Religious Institutions and Poverty Reduction: Evidence from Akwa Ibom State, Nigeria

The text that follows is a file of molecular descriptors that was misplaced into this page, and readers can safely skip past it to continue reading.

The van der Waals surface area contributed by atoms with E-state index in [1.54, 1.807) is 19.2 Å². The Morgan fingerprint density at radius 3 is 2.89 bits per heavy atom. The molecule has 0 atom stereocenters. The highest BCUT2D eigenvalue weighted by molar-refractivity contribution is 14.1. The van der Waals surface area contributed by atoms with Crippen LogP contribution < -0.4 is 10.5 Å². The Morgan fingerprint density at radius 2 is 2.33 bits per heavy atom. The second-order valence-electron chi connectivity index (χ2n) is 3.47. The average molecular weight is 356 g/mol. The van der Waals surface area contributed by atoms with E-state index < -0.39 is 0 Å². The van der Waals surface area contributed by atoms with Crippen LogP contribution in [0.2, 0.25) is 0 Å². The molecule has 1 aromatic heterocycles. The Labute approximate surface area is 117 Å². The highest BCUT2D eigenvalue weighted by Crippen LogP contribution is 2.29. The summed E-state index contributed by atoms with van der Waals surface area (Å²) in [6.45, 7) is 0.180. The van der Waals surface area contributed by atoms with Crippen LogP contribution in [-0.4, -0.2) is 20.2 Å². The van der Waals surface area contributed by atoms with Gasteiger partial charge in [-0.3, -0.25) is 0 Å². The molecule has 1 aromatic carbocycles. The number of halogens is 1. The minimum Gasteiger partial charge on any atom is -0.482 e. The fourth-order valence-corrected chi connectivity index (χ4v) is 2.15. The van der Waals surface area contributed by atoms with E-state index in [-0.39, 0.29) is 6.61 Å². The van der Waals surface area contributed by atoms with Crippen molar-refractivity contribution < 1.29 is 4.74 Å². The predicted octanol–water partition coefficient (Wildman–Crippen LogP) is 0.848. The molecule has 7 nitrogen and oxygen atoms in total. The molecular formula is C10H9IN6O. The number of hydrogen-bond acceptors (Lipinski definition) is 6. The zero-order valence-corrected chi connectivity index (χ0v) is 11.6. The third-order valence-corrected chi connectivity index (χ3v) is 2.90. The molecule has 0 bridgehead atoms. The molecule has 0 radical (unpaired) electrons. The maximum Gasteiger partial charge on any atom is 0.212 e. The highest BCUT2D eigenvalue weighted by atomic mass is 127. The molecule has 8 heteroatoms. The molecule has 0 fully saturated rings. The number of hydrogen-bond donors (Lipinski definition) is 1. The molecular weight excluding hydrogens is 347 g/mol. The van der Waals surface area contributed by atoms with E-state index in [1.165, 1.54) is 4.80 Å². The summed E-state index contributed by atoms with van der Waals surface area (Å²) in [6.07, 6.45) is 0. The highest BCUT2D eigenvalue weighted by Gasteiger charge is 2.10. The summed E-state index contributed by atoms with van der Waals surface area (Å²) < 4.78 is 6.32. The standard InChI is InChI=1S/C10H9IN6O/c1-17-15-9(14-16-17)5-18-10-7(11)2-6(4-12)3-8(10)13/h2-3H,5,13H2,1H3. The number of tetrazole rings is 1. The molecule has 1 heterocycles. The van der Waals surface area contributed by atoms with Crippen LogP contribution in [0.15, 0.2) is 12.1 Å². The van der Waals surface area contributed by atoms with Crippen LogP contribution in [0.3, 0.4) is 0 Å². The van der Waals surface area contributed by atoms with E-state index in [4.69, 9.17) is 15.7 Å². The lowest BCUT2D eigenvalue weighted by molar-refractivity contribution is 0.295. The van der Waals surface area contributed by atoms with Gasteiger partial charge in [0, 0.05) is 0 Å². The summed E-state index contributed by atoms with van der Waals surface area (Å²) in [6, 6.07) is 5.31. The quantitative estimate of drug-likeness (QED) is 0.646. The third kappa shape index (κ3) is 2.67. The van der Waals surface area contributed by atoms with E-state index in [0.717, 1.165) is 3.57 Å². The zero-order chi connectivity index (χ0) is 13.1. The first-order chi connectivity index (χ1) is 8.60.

In spite of the numerous poverty reduction policies and programs of successive administrations in Nigeria, the generality of the populace are still in a web of deprivation and hunger. It is apparent that government is unable to stem the tide of poverty and thus the need for surrogate stakeholders to lift the poor out of poverty. Therefore, an empirical study was conducted to estimate the factors influencing the willingness of religious institutions to undertake poverty reduction programs for it members and the constraints limiting their ability to initiate programs that will ameliorate the suffering of poor members in the congregation. A total of 60 churches were sampled through the multistage sampling procedure and information were elicited using questionnaire. Data were analyzed using probit model and Kendall’s coefficient of concordance. Result revealed that the most critical factors influencing the willingness of churches to undertake programs that will lift poor members of the congregation out of poverty were age and educational level of the church leaders, size of congregation, church income and age of the church. Result of Kendall’s coefficient of concordance indicated that there was 54 percent (moderate agreement) between the ranking of constraints associated with the willingness of churches to undertake programs that will lessen the pains of poverty among its members. Findings further showed that the top five most limiting constraints were lack of finance, lack of trained personnel, inadequate knowledge about the programs, unfavorable government policies and low membership strength.
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